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    ASIO lifts lid on ultra-secure high-tech installation that’s one of the quietest places on earth

    Inside the most secret room in Australia: Top spy agency lifts the lid on ultra-secure high-tech installation that’s one of the quietest places on earth

    • Australia’s spy agency has finally revealed its ultra-secure ‘chamber of secrets’ 
    • ASIO has a ‘floating’ room at Canberra headquarters to test listening devices
    • Director-General Mike Burgess said the room is ‘an audio studio on steroids’

    Australia’s spy agency has finally revealed an ultra-secure high-tech installation after denying its existence for years.  

    The Australian Security Intelligence Organisation (ASIO) headquarters are in the Ben Chifley Building in Canberra – but little is known about what happens behind the doors. 

    ASIO Director-General Mike Burgess took the ABC through the 250-metre corridor in the building’s basement and into the body’s self-described ‘chamber of secrets’. 

    Pictured: ASIO’s ‘chamber of secrets’, officially known as the ‘anechoic chamber’. The floor is like a trampoline, with large white panels to remove sound installed underneath

    Officially known as the ‘anechoic chamber’, the room tests hyper-sensitive listening devices used by ASIO spies.

    ‘This is an audio studio on steroids,’ Mr Burgess told the publication.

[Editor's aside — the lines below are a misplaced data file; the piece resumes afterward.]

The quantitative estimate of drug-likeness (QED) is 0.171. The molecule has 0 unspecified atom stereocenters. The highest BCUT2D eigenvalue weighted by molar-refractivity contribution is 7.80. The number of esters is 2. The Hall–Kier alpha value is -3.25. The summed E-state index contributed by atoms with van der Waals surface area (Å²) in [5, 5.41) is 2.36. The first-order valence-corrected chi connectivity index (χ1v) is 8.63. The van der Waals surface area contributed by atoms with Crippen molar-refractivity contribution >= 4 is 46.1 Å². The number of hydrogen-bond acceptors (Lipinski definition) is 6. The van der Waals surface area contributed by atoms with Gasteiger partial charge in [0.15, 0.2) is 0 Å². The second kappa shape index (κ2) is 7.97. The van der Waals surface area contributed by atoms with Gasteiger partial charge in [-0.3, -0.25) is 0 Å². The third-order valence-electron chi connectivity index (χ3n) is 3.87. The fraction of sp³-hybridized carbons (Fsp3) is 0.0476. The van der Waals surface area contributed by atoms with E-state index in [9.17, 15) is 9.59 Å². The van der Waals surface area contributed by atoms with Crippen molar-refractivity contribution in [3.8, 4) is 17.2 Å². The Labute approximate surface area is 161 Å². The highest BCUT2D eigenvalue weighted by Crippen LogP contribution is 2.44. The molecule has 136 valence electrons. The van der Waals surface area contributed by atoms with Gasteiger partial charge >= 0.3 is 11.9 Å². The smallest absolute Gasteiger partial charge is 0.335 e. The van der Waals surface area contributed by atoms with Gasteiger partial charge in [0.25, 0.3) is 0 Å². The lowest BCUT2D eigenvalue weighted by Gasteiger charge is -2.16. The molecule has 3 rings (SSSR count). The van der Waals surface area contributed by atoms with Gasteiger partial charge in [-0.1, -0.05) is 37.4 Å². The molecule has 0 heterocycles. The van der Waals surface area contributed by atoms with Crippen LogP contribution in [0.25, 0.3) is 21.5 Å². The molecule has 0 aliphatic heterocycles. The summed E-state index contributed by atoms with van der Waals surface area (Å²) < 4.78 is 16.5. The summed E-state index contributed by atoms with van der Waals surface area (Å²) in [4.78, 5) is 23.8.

‘This room is actually floating inside the Ben Chifley building. It’s physically isolated, so if the Ben Chifley Building was to vibrate, this building would not vibrate.’ 

    The floor is like a trampoline, with large white panels to remove sound installed underneath. High heels are banned in the room due to the set-up. 

    Audio is played below the level a human ear can pick up but ASIO’s devices can hear the sounds loudly and clearly.

    ‘Perfect stillness and quietness is important as we are testing our listening devices,’ Mr Burgess said. 

    ASIO Director-General Mike Burgess took the ABC through the 250-metre corridor in the building's basement (pictured)

    ASIO Director-General Mike Burgess took the ABC through the 250-metre corridor in the building’s basement (pictured)

    ASIO are also making devices to catch other spies, as there are currently more foreign spies in Australia than there were during the Cold War. 

    Australian spies use a device that looks like a metal detector to find microphones and transmitters hidden in hard surfaces. 

    Mr Burgess said ASIO officers would use the device in the prime minister’s office and the Parliament House briefing room, among other locations where confidential information is shared. 

    At the beginning of the year, an Australian spy revealed what is it really like to work for the country’s secret service. 

    ‘Sam’, who is an intelligence officer for ASIO, told 9 News that her job is nothing like the glamorous life of fictional spy James Bond.

    The Australian Security Intelligence Organisation (ASIO) headquarters are in the Ben Chifley Building in Canberra - but little is known about what happens behind the doors

    The Australian Security Intelligence Organisation (ASIO) headquarters are in the Ben Chifley Building in Canberra – but little is known about what happens behind the doors

    ‘We are not running around and driving Aston Martins and drinking martinis,’ she said.

    Sam was a nurse before she became a spy after the 9/11 terror attacks in the US and the 2003 Bali bombings.

    Her work as an intelligence officer must be kept hidden from her family and she won’t say what she does or how she does it.

    ‘We are working to protect people from harm and that’s probably one of the most important jobs in the world,’ Sam said.

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